New Orleans, Louisiana
June 26, 2016
June 26, 2016
August 28, 2016
For more than two decades the percentage of women graduating nationally with a Bachelor of Science in Civil Engineering (BSCE) has been about 20% to 25% and the percentage of women practicing as engineers has been about 11%. Studies conducted by the Society of Women Engineers and the National Science Foundation revealed that nationwide women are more likely to leave the engineering profession than men. Workplace climate was a large factor in women’s decision to either leave or never enter the profession after graduating from college. Previous research indicates that women that persist in engineering have developed a strong sense of engineering identity and have developed skills to navigate the workplace environment. At Villanova University, the number of women graduating with a Bachelor of Science in Civil Engineering has been 33% over the past three years and the percentage of women faculty is nearly 50%, which are both above the national average. This paper explores whether the women graduates of this department persist in the profession at higher percentages than what has been found nationally and if their persistence in the profession is comparable to the men who graduate from the program. In other words: does an undergraduate program that is successful at recruiting women translate to higher persistence in the profession? Alumni surveys conducted by the department were utilized to examine women and men’s persistence in engineering and the workforce and the attainment of additional degrees and credentials. In addition, the survey results were buttressed by interviews with alumnae to provide some personal insight into women’s decisions to remain in engineering.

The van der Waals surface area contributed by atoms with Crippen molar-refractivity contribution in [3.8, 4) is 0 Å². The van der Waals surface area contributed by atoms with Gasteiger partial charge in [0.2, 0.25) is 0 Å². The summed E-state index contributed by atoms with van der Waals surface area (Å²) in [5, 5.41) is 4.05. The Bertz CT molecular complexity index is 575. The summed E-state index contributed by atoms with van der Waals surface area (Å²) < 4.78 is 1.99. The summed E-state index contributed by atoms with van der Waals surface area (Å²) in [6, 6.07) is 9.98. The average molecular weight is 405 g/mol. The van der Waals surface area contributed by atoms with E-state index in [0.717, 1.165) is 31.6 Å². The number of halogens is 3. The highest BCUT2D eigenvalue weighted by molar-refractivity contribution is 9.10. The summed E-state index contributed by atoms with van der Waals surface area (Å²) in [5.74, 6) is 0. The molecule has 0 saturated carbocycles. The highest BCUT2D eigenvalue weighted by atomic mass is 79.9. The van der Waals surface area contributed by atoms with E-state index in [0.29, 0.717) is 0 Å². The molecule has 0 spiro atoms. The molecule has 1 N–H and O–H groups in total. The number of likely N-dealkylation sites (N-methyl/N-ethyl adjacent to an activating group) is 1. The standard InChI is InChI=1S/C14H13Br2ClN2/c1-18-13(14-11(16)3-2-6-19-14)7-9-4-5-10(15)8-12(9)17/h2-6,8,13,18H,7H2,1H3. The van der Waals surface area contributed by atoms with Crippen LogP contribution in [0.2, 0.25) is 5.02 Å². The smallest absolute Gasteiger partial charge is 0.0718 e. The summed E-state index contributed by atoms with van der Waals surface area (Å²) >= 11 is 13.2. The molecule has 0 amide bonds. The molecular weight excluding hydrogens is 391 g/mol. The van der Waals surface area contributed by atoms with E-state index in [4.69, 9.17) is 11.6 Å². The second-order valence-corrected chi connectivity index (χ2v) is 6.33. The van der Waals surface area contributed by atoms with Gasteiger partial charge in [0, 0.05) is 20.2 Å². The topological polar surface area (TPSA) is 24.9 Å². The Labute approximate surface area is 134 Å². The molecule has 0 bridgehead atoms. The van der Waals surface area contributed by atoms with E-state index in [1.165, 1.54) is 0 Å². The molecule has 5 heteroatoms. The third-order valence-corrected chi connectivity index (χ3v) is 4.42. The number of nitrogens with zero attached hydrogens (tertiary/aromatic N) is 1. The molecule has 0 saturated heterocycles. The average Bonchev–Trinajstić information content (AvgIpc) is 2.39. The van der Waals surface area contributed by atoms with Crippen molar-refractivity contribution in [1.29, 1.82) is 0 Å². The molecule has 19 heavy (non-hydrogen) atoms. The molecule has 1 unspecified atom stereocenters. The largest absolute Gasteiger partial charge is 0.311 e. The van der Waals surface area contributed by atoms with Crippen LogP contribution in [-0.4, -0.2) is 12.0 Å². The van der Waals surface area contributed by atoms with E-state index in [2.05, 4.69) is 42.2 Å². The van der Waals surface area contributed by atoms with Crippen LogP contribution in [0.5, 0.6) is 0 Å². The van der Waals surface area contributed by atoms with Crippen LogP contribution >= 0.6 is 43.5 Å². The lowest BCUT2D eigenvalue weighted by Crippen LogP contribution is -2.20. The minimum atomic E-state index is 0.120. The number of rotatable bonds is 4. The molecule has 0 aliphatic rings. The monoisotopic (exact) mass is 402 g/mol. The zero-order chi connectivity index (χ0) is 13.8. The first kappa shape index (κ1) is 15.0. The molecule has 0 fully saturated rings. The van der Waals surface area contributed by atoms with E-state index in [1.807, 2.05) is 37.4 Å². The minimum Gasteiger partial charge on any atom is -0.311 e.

Welker, A. L. (2016, June), Where are they Now? Analyses of Alumnae Data Paper presented at 2016 ASEE Annual Conference & Exposition, New Orleans, Louisiana. 10.18260/p.27198
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